Staring at the image (which is more than a little faded), I finally zeroed in on the store fronts and signage. Damned if the first of them Isn’t “THE BEE HIVE”, which is often the name of a department store. And that’s why I’m an idiot.

DE BIJENKORF

One of Marcel Breuer’s lesser known buildings is the De Bijenkorf Department Store in Rotterdam. De Bijenkorf is the Nordstrom’s of the Netherlands, though that may be an insult to the Dutch. I saw it briefly, as I passed through Rotterdam on the way to see a Rob van ‘tHoff house in a small upscale village called Huis ter Heide—which, not incidentally, I could not pronounce sufficiently well to alert the bus driver that’s where I wanted to go. Flash forward to one of our AFS exchange students, Tjipke Okkema, a young man from the Netherlands. One day I asked him about De Bijenkorf (a branch of which you will find in every major Dutch city) and whether it was a family name (like Nordstrom) or something else. He looked at me oddly and informed me “de bijenkorf” means “the bee hive”. Duh!

Suddenly the Breuer building made perfect sense, when I recalled that he’d veneered the exterior with hexagonal panels of limestone.

I’m an idiot.

Coincidentally, Agincourt has a small-town department store with exactly that name, founded around the turn of the century by Dutch emigrants to that part of Iowa. So, this very expensive eBay postcard from Davenport could serve double duty: emblematic of a street festival and Agincourt’s own home-grown department store.

Folke Sinclair [1877-1956]

[From the Community Collection, a public trust in Agincourt, Iowa]

SINCLAIR, Folke (1877–1956)

“Trädgrupp” / Group of Trees

1926

oil on canvas / 12 inches by 11 inches

The collection is fortunate, indeed, to have acquired a second painting by Swedish artist Berndt Folke Sinclair. “Trädgrupp” (which we translate as “Group of Trees” or “Copse”) is another pastoral vignette of the Swedish countryside. His composition and low key palette are similar to British rail travel posters of the late ’20s.

Sinclair is a well listed artist, though not well known outside his native Sweden, whose work is represented in museums at Helsingborg, Kristianstad, Malmö and Tomelilla. 

Jewish Immigration

Jewish immigration to the U.S. occurred in three stages: Sephardic Jews from Iberia and Brazil during the Colonial and Federal periods; German Jews during the 1840s; and Eastern European Jews between about 1880 and the First World War. Each group brought with it specific attitudes about the emerging divisions within the faith and the role of temple in civic life. None of the sources I found said very much, if anything, about emigration from places like France or Britain. So I’m relatively comfortable taking some latitude considering emigration outside those general parameters.

The discovery of the M. Zilbermann auto agency (in New Orleans) and his identity as Michel Zilbermann opened the door for consideration of emigration from France and the possibility that a major cultural event like the Dreyfus Affair could have stimulated it. Zilbermann arrived in Louisiana in 1904, uncannily close to the dates of the Dreyfus case and its eventual resolution by 1906—which divided French culture and exacerbated a streak of antisemitism that has resisted extinction.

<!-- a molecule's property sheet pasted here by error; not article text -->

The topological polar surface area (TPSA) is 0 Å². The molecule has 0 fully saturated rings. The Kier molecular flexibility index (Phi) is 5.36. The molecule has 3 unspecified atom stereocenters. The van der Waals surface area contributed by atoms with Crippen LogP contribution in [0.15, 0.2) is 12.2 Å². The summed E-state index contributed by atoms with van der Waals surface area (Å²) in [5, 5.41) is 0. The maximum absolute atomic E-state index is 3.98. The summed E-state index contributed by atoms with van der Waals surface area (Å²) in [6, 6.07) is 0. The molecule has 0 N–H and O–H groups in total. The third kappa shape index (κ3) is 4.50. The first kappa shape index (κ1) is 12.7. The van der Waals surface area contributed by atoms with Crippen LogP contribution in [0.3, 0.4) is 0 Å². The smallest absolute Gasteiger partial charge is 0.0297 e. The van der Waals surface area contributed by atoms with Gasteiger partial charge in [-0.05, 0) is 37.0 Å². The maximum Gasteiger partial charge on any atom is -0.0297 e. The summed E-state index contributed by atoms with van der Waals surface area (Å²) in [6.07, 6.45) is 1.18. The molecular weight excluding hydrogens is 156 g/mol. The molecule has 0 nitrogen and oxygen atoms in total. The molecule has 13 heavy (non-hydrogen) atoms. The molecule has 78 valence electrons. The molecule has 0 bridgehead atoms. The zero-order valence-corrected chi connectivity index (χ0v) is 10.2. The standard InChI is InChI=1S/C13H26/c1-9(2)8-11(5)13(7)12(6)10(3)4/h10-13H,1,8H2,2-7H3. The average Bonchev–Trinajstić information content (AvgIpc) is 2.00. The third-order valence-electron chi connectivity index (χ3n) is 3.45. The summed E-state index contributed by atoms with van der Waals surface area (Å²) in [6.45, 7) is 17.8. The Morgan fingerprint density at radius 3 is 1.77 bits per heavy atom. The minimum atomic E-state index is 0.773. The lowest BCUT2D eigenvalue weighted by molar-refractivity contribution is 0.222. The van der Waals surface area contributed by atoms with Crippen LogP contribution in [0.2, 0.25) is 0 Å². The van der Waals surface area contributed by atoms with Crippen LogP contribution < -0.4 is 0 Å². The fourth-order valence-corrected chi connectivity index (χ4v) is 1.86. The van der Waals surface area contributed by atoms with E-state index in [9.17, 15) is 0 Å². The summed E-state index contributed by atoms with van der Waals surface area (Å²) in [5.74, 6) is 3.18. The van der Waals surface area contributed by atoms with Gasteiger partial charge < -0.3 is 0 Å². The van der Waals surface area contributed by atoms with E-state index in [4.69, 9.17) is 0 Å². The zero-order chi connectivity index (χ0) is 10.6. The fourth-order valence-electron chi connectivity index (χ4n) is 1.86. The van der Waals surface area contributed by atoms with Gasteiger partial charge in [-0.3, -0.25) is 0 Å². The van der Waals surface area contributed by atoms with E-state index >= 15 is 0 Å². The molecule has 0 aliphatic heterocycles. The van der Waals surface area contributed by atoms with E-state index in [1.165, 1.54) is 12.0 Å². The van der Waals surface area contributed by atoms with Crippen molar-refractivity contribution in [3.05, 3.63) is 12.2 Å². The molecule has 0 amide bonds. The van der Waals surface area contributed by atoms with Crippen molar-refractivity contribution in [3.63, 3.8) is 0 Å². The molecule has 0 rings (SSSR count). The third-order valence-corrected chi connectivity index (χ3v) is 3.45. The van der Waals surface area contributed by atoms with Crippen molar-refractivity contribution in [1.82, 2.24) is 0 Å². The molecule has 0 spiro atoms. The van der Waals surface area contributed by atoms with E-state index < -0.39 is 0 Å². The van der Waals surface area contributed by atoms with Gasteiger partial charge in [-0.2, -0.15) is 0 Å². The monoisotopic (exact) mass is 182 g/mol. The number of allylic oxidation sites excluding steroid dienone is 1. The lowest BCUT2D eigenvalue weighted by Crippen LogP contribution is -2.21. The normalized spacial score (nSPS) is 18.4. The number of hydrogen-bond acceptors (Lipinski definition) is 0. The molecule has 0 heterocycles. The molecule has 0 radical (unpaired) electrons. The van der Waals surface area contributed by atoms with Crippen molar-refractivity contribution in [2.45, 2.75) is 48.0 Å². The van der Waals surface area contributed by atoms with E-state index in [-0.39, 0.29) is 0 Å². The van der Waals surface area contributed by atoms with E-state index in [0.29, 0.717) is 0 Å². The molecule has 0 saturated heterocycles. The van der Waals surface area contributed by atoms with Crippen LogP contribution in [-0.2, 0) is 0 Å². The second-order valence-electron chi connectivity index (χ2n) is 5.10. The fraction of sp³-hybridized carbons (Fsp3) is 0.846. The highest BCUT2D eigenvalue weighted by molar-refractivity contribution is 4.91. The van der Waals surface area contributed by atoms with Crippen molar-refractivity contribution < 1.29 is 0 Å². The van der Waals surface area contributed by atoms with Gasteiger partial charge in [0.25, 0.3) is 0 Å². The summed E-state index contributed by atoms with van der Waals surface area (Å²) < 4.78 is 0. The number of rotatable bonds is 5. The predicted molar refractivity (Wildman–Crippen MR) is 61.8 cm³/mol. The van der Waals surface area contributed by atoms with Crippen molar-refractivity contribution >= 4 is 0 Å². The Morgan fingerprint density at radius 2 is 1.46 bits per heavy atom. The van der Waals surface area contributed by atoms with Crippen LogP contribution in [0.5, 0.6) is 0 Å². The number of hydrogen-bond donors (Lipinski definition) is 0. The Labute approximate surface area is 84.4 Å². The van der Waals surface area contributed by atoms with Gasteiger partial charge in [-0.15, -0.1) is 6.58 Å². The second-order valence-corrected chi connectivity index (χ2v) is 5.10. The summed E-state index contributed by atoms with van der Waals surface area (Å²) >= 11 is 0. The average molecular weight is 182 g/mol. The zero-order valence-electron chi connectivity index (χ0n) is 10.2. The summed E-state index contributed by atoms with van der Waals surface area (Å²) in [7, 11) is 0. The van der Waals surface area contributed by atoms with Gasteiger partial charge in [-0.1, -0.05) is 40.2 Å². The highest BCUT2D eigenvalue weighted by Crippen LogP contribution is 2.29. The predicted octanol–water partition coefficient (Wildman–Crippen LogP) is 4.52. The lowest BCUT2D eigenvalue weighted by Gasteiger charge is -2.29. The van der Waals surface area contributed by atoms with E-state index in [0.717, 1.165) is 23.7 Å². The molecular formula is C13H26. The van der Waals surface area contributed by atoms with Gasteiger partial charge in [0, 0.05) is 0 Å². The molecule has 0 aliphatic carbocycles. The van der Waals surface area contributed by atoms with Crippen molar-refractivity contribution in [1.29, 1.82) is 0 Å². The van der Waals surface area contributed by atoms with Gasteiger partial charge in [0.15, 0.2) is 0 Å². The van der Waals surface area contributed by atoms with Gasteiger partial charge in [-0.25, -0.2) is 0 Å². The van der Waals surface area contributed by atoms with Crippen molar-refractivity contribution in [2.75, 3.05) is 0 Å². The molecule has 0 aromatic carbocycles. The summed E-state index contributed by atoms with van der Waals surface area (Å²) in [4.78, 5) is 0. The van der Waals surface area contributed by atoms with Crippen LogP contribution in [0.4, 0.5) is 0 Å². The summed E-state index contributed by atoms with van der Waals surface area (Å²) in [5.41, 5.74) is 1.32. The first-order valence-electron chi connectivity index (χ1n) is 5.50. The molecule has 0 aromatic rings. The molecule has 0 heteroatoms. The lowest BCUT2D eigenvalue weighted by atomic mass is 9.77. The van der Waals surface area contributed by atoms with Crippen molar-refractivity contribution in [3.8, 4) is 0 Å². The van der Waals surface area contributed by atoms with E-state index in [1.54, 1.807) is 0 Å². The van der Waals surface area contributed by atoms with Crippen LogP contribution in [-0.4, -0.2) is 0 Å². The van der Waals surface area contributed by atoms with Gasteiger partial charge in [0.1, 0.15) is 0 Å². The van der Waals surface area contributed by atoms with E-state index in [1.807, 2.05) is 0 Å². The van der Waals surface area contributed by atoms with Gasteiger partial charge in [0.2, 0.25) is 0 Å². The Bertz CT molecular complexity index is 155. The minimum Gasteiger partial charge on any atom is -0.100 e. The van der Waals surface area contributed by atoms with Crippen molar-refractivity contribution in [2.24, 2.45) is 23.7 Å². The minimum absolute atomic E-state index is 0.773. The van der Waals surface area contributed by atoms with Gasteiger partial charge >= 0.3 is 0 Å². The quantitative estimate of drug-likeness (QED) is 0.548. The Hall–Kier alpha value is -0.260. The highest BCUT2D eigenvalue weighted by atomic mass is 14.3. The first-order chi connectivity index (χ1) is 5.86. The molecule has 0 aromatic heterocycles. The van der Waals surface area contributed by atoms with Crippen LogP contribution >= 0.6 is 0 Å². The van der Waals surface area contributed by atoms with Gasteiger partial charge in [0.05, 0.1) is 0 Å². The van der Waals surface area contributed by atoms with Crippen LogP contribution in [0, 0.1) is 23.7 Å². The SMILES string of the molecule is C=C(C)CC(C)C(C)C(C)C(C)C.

Michel Zilbermann was a child of Leon and Doris Zilbermann, born at Paris, France on 04 March 1877, so his arrival at the Port of New York in September 1903 makes him twenty-six. He must have settled in New Orleans soon after, because he married Rachel Pailet there in the spring of 1904; their son Rene was born in ’05. Two sons were born at New Orleans: Rene in 1905 and Leon in 1922. But there is also evidence of an extended family into the third generation and their distribution across the United States. One wonders: 1) what was the motivation for emigration? and 2) what was the family’s status in France, i.e., what resources could they have brought with them for a new start in the U.S.? The sophistication of the auto agency in Louisiana speaks well for their achievement.

End Times

Don’t broach the subject of “End Times” with someone approaching their seventy-fifth birthday. It’s already in the forefront of our thinking.

We can trace the current fascination with End times theology back to the Holy Spirit’s movement across the land during the 1920s—the phenomenon that brought us the Scopes “Monkey Trial”, a.k.a., the source for the powerful drama you’ll recognize as “Inherit the Wind”. So it is safe to believe there would have been some evidence of this in small-town Iowa.

I’ve already written a blog entry titled “Slain in the Spirit“, laying the groundwork for the appearance of a revivalist’s tent or rude frame tabernacle on some open site outside town. Now that religious conservatives are claiming the Trump Administration’s recognition of Israel’s occupation, nay annexation, of the Golan Heights as an important step toward the Rapture, guess I have to revisit the topic.

Tabernacle, Knoxville, IA / circa 1920

As eBay for postcards under the search term “tabernacle” and a bazillion images of the Mormon Tabernacle in SLC will appear. And while I admire that building for its acoustics and innovative wood-laminate construction, it’s a far cry from the sort of facilities Agincourt would have seen. Buildings like this tabernacle from Knoxville, Iowa is typical. In some cases it is difficult to say whether these were purpose-built or adaptations of earlier structures, farm buildings, for example.

In some venues, revivalists might have rented facilities at the county fairgrounds. I’m imagining the adaptive use of a farm building on the south side of Crispin Creek (which itself had been the scene of revivals and full-immersion baptism. But the whole issue becomes embroiled in terminology: What (the hell), for example, is dispensational premillennialism? You’d be amazed how concepts like this, all of them drawn from close readings of the Old and New Testaments, can set evangelicals on one another and, especially, pentecostals. Puts my head in a spin.

Tabernacle, Elkhart, IN / date unknown